Search Results: "Yael Schy"


BOOK REVIEW

ANIMALS
Released: Sept. 1, 2007

"Aimed at slightly more advanced readers than Noelle Oliver's Twilight Hunt (August 2007), this also features a wider range of creatures, from fawns and a coyote to a flounder and a crab spider. (Picture book/nonfiction. 7-9)"
Not only do science and poetry blend nicely in this introduction to camouflage, but even sharp-eyed viewers will have trouble picking out the single small animals perched on similarly patterned backgrounds in Kuhn's nature photographs. Read full book review >

BOOK REVIEW

ANIMALS
Released: Sept. 1, 2009

"For students as well as independent readers or browsers, this is a treat. (Informational picture book. 5-10)"
Eleven species that hide in the wild are described in poems, photographed in their natural habitat and revealed behind gatefolds, which, when opened, also include additional information. Read full book review >

BOOK REVIEW

BROOKLYN LOVE by Yael Levy
Released: Sept. 17, 2012

"A funny, deeply affecting comedy of manners and marriage."
Levy's endearing debut novel examines the high-stakes world of New York's Jewish dating scene, where marriages are "nothing personal"—they're "just business." Read full book review >

BOOK REVIEW

OVERTURE by Yael Goldstein
FICTION & LITERATURE
Released: Jan. 16, 2007

"Despite Goldstein's clear talent, it is hard to differentiate her authorial voice from her characters' pretentious, self-congratulatory whining."
Yet another recent Harvard grad makes a splashy literary debut, with this highly refined tale of love among musical geniuses. Read full book review >

BOOK REVIEW

Flat Earth Theory by Yael Egal
FICTION & LITERATURE
Released: May 20, 2016

"An intense story of one woman's journey of self-discovery."
In this debut novel, a Brooklyn teacher and mom must find her inner strength after an ugly divorce, despite the growing threat of terrorist attacks against the French school where she works. Read full book review >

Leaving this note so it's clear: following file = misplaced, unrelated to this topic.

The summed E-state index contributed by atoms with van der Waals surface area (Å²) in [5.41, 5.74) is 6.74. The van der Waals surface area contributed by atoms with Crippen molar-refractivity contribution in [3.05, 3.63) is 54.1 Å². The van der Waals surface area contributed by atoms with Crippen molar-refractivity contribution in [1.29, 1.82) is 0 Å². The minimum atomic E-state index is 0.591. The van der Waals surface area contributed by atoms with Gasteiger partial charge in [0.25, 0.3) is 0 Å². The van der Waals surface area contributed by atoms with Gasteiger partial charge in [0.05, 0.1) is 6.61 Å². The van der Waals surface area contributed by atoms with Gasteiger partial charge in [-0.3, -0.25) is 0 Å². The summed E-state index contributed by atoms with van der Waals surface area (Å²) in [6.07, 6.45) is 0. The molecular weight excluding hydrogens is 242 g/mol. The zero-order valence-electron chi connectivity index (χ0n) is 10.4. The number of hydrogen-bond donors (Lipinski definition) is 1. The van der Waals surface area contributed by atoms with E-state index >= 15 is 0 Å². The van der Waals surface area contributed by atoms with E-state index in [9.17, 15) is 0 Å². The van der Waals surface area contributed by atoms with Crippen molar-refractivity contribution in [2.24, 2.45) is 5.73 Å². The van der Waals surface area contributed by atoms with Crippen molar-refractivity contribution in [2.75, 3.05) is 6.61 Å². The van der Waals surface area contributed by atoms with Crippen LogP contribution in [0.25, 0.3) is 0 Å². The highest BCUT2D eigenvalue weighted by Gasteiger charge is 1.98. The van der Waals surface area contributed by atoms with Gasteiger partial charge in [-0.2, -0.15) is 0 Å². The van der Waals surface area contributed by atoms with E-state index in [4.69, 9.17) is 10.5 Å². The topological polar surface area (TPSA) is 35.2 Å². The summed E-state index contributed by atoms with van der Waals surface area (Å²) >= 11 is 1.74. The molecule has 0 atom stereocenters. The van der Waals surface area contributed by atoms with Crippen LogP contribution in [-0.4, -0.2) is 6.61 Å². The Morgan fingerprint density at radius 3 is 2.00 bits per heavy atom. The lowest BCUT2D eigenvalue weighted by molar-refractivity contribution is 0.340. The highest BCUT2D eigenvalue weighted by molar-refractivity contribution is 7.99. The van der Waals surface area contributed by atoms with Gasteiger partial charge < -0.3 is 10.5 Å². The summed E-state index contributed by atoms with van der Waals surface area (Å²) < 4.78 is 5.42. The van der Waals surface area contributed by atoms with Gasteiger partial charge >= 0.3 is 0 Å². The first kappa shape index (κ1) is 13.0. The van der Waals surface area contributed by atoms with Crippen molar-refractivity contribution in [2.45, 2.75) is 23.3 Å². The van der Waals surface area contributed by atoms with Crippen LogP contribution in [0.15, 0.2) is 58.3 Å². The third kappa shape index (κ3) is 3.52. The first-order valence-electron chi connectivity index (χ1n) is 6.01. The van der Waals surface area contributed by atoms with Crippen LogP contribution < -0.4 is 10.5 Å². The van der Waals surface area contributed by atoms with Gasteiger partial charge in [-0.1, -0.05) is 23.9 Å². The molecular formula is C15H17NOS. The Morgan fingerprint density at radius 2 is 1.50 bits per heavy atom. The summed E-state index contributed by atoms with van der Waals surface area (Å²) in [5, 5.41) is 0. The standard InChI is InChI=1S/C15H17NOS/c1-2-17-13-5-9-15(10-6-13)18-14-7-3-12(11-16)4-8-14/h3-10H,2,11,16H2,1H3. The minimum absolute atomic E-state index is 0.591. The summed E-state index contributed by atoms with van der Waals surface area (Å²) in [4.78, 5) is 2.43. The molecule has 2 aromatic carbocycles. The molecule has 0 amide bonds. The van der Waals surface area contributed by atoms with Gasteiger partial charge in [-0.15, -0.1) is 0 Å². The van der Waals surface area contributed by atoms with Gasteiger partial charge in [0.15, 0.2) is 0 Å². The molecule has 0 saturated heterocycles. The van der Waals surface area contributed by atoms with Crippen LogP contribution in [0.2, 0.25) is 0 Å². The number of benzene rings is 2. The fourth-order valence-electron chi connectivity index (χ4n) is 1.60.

BOOK REVIEW

WE KILLED by Yael Kohen
BIOGRAPHY & MEMOIR
Released: Oct. 16, 2012

"A fresh topic explored in a unique, satisfying manner."
Marie Claire contributing editor Kohen uses Christopher Hitchens' infamous 2007 VanityFair article "Why Women Aren't Funny" as her pivot point for exploring the obstacles faced by women in the male-dominated comedy business. Read full book review >

BOOK REVIEW

WE WERE THE FUTURE by Yael Neeman
BIOGRAPHY & MEMOIR
Released: Nov. 1, 2016

"An eye-opening look at a fascinating era in Israeli history and what happens when a child is part of a sociopolitical experiment."
One woman's remembrances of youth in the kibbutz. Read full book review >

BOOK REVIEW

IZZY THE WHIZ AND PASSOVER MCCLEAN by Yael Mermelstein
CHILDREN'S
Released: Feb. 1, 2012

"A humorous if silly way to introduce the concept of removing any leavened foods from the home as part of pre-holiday preparation. (author's note) (Picture book. 3-6)"
Eager to help his overworked, stressed mother during the pre-Passover spring cleaning, a little boy invents a super vacuum-type machine that does more than a clean sweep. Read full book review >

BOOK REVIEW

HOUSEBROKEN by Yael Hedaya
FICTION & LITERATURE
Released: June 5, 2001

"Although there are sparks of genuine wit in 'The Happiness Game,' mostly at the expense of the parents and some of them randomly cruel, there isn't much else that's happening here."
First English-language translation for a popular Israeli columnist and journalist. Read full book review >

BOOK REVIEW

EDEN by Yael Hedaya
Kirkus Star
by Yael Hedaya, translated by Jessica Cohen
FICTION & LITERATURE
Released: Oct. 26, 2010

"A graceful exploration of loneliness, 'their true covenant,' and the worm that gnaws at the heart of all things."
Call it Peyton Place with Uzis: Israeli novelist Hedaya finds the worm in an exceedingly shiny apple. Read full book review >

BOOK REVIEW

SPRING FOR SOPHIE by Yael Werber
CHILDREN'S
Released: Feb. 21, 2017

"Rural and suburban readers in northern climes will find much to recognize. (Picture book. 4-7)"
A little girl uses all her senses to detect the signs of spring. Read full book review >